Each winter gives way to spring, to hope eternal, to new movies and TV shows to watch while ignoring the fresh flowers and summer breezes and changing foliage of the unforgiving outdoors. And looking at the upcoming season's release schedule, there’s no reason to think that 2017 won’t deliver wonders for our eyes and ears. From old favorites (HBO’s “Game of Thrones,” Universal’s “The Fate of the Furious”) to shiny new confections (Jordan Peele’s “Get Out,” the CW’s “Riverdale”), the year to come does what all new years do: dangle promise before us, daring us to reach for it.
Here are the movies and television shows that the L.A. Times’ Calendar staff are most excited to see in 2017. We don’t know if any of them will be any good, but we can’t wait to find out.
(Reminder: Release and premiere dates subject to change.)
Director: Denis Villeneuve.
Cast: Ryan Gosling, Harrison Ford, Ana de Armas, Robin Wright, Jared Leto
Initially met with mixed reviews, Ridley Scott’s 1982 “Blade Runner,” adapted from Philip K. Dick’s 1968 novel “Do Androids Dream of Electric Sheep?” has become a stone-cold sci-fi classic. A visually stunning, emotionally haunting rendering of an all-too-plausible dystopian future, the neo-noir tale of a cop (Ford) who hunts down renegade androids has cast a vast influence over the pop culture landscape, from movies like “The Fifth Element” and “The Matrix” to TV series like “Battlestar Galactica” and “Westworld.”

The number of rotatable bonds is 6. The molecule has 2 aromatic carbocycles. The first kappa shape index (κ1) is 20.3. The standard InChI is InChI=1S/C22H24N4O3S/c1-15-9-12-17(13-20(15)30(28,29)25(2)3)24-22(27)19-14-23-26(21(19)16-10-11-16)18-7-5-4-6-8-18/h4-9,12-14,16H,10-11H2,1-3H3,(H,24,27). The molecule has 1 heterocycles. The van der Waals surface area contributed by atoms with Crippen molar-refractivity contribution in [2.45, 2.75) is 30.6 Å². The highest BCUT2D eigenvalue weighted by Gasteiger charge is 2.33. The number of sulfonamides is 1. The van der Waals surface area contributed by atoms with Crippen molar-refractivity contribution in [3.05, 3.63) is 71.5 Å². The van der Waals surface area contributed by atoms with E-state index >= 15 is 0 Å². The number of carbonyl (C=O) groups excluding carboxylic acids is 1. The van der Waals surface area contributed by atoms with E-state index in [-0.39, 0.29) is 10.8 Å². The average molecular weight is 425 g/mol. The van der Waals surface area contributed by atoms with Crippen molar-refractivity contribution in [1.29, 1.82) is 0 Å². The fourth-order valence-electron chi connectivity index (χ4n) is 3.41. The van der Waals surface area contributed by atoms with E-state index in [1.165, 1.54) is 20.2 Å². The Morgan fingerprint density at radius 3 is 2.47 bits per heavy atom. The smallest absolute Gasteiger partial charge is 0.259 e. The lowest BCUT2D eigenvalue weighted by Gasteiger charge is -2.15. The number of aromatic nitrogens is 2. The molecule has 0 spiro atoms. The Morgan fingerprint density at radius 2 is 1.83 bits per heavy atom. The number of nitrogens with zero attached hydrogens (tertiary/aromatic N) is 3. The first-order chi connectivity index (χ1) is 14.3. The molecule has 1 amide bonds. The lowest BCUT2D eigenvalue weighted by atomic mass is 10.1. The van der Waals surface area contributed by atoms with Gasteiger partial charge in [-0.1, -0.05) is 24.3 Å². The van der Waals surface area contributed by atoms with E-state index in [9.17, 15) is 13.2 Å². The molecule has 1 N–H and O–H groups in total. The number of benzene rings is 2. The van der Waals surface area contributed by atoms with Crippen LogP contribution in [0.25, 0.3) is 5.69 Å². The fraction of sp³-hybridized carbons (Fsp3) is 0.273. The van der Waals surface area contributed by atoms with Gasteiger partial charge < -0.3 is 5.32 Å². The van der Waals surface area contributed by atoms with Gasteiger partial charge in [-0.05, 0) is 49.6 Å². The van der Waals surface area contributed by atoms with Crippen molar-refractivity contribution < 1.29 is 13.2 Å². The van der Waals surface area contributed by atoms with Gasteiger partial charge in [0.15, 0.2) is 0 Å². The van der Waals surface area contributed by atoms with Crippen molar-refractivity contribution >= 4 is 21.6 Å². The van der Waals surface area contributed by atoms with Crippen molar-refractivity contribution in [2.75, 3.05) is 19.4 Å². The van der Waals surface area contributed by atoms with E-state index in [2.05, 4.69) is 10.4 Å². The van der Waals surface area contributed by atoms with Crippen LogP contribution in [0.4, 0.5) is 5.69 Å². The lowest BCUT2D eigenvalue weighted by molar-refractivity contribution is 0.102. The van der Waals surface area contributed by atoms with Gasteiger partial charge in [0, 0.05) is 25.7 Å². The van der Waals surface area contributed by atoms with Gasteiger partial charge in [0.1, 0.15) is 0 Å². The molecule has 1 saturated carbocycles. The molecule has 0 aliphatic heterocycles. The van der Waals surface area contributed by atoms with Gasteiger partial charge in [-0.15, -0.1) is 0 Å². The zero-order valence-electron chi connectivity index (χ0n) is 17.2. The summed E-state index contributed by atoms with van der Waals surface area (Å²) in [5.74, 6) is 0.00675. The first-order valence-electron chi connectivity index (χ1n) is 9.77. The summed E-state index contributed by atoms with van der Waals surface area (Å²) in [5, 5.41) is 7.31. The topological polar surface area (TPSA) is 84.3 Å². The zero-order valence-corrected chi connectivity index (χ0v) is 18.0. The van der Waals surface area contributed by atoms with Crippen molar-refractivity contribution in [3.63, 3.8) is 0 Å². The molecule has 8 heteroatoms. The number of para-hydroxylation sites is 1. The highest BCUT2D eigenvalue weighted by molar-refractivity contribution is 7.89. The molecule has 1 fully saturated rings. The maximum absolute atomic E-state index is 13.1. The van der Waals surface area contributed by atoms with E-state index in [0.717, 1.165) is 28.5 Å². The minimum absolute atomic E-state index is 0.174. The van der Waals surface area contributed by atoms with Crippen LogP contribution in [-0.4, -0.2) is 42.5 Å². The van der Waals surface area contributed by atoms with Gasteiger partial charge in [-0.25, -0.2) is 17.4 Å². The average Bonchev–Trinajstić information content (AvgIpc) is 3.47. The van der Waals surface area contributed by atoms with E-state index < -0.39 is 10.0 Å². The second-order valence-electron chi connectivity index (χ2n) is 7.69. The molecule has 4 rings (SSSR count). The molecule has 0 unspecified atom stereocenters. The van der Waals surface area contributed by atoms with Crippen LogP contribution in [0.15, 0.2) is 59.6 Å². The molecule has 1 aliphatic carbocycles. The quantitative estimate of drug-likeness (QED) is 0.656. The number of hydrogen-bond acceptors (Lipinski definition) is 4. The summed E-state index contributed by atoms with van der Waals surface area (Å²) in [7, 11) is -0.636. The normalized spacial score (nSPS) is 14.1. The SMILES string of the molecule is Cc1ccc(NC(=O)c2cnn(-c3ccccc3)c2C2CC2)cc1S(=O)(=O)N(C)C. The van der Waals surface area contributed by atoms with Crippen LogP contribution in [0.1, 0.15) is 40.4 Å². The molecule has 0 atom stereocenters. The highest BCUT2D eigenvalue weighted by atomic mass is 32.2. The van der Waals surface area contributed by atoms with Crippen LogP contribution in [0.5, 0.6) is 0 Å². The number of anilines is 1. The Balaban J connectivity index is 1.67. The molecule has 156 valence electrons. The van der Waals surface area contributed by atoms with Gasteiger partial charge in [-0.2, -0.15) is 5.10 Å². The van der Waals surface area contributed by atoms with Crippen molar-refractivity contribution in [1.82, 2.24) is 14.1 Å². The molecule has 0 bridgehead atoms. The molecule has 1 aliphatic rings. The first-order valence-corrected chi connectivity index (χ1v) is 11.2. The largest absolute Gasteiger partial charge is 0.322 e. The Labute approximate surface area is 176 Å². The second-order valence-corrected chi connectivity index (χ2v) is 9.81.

While the idea of a follow-up has been kicking around for nearly 20 years, many doubted the magic of the original could ever be recaptured, assuming any attempt at a sequel would be just a pale replica (or replicant) of the original. But as the pieces have come together — with Ford stepping back into his iconic role as Rick Deckard and Villeneuve, who directed the moody, cerebral sci-fi hit “Arrival,” at the helm — anticipation has steadily mounted.
Set three decades after the events of original film, “Blade Runner 2049” centers on a young LAPD blade runner (Gosling) who uncovers a secret that leads him on a quest to find Deckard, who has been missing for 30 years. If you consider yourself a sci-fi fan and that doesn’t get you excited, you should probably submit yourself to a Voight-Kampff test to make sure you’re really human.